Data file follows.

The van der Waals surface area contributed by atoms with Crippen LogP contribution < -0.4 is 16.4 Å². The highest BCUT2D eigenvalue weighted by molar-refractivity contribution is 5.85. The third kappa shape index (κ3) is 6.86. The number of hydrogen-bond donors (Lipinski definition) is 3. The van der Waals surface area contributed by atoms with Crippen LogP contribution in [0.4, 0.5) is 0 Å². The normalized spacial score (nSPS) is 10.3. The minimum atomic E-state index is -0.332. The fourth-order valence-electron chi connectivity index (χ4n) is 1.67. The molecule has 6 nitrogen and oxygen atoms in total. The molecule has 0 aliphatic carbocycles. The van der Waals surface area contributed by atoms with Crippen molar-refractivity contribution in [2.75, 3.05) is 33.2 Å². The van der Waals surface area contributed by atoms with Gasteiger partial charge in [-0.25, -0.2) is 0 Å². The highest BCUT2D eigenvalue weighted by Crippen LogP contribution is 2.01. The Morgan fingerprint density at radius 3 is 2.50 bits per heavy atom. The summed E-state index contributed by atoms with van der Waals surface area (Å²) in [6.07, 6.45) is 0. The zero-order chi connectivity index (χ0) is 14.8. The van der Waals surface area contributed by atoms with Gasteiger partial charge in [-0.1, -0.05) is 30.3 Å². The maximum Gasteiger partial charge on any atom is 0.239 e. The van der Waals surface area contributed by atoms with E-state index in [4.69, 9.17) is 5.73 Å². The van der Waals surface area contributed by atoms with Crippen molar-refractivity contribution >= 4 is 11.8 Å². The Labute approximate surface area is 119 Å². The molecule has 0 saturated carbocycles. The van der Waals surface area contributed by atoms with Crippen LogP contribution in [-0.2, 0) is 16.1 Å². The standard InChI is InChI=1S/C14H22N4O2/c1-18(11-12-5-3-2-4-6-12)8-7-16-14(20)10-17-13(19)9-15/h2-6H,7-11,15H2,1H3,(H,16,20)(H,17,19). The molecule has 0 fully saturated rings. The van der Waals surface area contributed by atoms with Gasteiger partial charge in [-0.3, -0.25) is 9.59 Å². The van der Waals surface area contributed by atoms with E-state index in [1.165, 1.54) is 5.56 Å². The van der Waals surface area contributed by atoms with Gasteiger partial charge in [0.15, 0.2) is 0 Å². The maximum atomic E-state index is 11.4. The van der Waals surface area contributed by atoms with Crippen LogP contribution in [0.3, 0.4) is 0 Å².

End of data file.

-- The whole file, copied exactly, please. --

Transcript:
The van der Waals surface area contributed by atoms with Crippen LogP contribution < -0.4 is 16.4 Å². The highest BCUT2D eigenvalue weighted by molar-refractivity contribution is 5.85. The third kappa shape index (κ3) is 6.86. The number of hydrogen-bond donors (Lipinski definition) is 3. The van der Waals surface area contributed by atoms with Crippen LogP contribution in [0.4, 0.5) is 0 Å². The normalized spacial score (nSPS) is 10.3. The minimum atomic E-state index is -0.332. The fourth-order valence-electron chi connectivity index (χ4n) is 1.67. The molecule has 6 nitrogen and oxygen atoms in total. The molecule has 0 aliphatic carbocycles. The van der Waals surface area contributed by atoms with Crippen molar-refractivity contribution in [2.75, 3.05) is 33.2 Å². The van der Waals surface area contributed by atoms with Gasteiger partial charge in [-0.25, -0.2) is 0 Å². The highest BCUT2D eigenvalue weighted by Crippen LogP contribution is 2.01. The Morgan fingerprint density at radius 3 is 2.50 bits per heavy atom. The summed E-state index contributed by atoms with van der Waals surface area (Å²) in [6.07, 6.45) is 0. The zero-order chi connectivity index (χ0) is 14.8. The van der Waals surface area contributed by atoms with Gasteiger partial charge in [-0.1, -0.05) is 30.3 Å². The maximum Gasteiger partial charge on any atom is 0.239 e. The van der Waals surface area contributed by atoms with E-state index in [4.69, 9.17) is 5.73 Å². The van der Waals surface area contributed by atoms with Crippen molar-refractivity contribution >= 4 is 11.8 Å². The Labute approximate surface area is 119 Å². The molecule has 0 saturated carbocycles. The van der Waals surface area contributed by atoms with Crippen LogP contribution in [-0.2, 0) is 16.1 Å². The standard InChI is InChI=1S/C14H22N4O2/c1-18(11-12-5-3-2-4-6-12)8-7-16-14(20)10-17-13(19)9-15/h2-6H,7-11,15H2,1H3,(H,16,20)(H,17,19). The molecule has 0 fully saturated rings. The van der Waals surface area contributed by atoms with Gasteiger partial charge in [-0.3, -0.25) is 9.59 Å². The van der Waals surface area contributed by atoms with E-state index in [1.165, 1.54) is 5.56 Å². The van der Waals surface area contributed by atoms with Gasteiger partial charge in [0.15, 0.2) is 0 Å². The maximum atomic E-state index is 11.4. The van der Waals surface area contributed by atoms with Crippen LogP contribution in [0.3, 0.4) is 0 Å².